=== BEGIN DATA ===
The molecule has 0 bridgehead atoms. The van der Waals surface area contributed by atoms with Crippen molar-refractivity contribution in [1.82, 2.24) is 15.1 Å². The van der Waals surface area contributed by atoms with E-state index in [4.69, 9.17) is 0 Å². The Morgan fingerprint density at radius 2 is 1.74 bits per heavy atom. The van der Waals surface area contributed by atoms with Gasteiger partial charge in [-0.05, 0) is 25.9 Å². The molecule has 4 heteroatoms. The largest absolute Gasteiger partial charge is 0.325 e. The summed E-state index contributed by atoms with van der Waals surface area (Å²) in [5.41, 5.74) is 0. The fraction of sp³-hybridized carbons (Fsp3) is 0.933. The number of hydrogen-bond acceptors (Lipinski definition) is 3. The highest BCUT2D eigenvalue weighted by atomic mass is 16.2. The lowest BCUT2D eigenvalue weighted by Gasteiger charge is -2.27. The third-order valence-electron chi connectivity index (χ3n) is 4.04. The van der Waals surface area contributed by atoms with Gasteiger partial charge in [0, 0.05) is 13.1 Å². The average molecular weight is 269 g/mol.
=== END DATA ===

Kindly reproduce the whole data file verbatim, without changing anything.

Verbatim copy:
The molecule has 0 bridgehead atoms. The van der Waals surface area contributed by atoms with Crippen molar-refractivity contribution in [1.82, 2.24) is 15.1 Å². The van der Waals surface area contributed by atoms with E-state index in [4.69, 9.17) is 0 Å². The Morgan fingerprint density at radius 2 is 1.74 bits per heavy atom. The van der Waals surface area contributed by atoms with Gasteiger partial charge in [-0.05, 0) is 25.9 Å². The molecule has 4 heteroatoms. The largest absolute Gasteiger partial charge is 0.325 e. The summed E-state index contributed by atoms with van der Waals surface area (Å²) in [5.41, 5.74) is 0. The fraction of sp³-hybridized carbons (Fsp3) is 0.933. The number of hydrogen-bond acceptors (Lipinski definition) is 3. The highest BCUT2D eigenvalue weighted by atomic mass is 16.2. The lowest BCUT2D eigenvalue weighted by Gasteiger charge is -2.27. The third-order valence-electron chi connectivity index (χ3n) is 4.04. The van der Waals surface area contributed by atoms with Gasteiger partial charge in [0, 0.05) is 13.1 Å². The average molecular weight is 269 g/mol.